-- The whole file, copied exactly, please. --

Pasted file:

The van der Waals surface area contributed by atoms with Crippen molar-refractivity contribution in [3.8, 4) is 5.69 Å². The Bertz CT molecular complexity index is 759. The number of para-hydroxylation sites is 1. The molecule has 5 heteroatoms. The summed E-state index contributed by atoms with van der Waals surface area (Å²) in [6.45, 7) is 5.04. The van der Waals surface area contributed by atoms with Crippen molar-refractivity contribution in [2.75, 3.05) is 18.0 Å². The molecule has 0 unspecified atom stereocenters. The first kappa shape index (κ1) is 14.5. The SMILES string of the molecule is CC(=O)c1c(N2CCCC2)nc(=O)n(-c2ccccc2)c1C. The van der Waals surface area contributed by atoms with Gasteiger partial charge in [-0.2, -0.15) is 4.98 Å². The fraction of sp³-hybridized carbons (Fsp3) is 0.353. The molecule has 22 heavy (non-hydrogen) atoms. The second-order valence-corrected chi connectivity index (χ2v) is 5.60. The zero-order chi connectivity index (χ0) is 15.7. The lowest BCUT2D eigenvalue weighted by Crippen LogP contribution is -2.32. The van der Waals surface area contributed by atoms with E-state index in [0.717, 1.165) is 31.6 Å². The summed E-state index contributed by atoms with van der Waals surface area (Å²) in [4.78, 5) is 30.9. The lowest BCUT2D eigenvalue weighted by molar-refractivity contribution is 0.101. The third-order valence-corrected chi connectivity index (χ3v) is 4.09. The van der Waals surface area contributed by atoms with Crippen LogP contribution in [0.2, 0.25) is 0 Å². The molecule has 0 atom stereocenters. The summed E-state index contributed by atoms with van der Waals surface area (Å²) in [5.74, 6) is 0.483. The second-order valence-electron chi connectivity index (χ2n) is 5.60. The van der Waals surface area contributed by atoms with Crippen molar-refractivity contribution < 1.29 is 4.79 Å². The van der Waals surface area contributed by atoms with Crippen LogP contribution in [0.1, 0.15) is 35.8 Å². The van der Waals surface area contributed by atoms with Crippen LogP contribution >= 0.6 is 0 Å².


The van der Waals surface area contributed by atoms with Crippen molar-refractivity contribution in [3.8, 4) is 5.69 Å². The Bertz CT molecular complexity index is 759. The number of para-hydroxylation sites is 1. The molecule has 5 heteroatoms. The summed E-state index contributed by atoms with van der Waals surface area (Å²) in [6.45, 7) is 5.04. The van der Waals surface area contributed by atoms with Crippen molar-refractivity contribution in [2.75, 3.05) is 18.0 Å². The molecule has 0 unspecified atom stereocenters. The first kappa shape index (κ1) is 14.5. The SMILES string of the molecule is CC(=O)c1c(N2CCCC2)nc(=O)n(-c2ccccc2)c1C. The van der Waals surface area contributed by atoms with Gasteiger partial charge in [-0.2, -0.15) is 4.98 Å². The fraction of sp³-hybridized carbons (Fsp3) is 0.353. The molecule has 22 heavy (non-hydrogen) atoms. The second-order valence-corrected chi connectivity index (χ2v) is 5.60. The zero-order chi connectivity index (χ0) is 15.7. The lowest BCUT2D eigenvalue weighted by Crippen LogP contribution is -2.32. The van der Waals surface area contributed by atoms with E-state index in [0.717, 1.165) is 31.6 Å². The summed E-state index contributed by atoms with van der Waals surface area (Å²) in [4.78, 5) is 30.9. The lowest BCUT2D eigenvalue weighted by molar-refractivity contribution is 0.101. The third-order valence-corrected chi connectivity index (χ3v) is 4.09. The van der Waals surface area contributed by atoms with Crippen LogP contribution in [0.2, 0.25) is 0 Å². The molecule has 0 atom stereocenters. The summed E-state index contributed by atoms with van der Waals surface area (Å²) in [5.74, 6) is 0.483. The second-order valence-electron chi connectivity index (χ2n) is 5.60. The van der Waals surface area contributed by atoms with Crippen molar-refractivity contribution < 1.29 is 4.79 Å². The van der Waals surface area contributed by atoms with Crippen LogP contribution in [0.1, 0.15) is 35.8 Å². The van der Waals surface area contributed by atoms with Crippen LogP contribution >= 0.6 is 0 Å².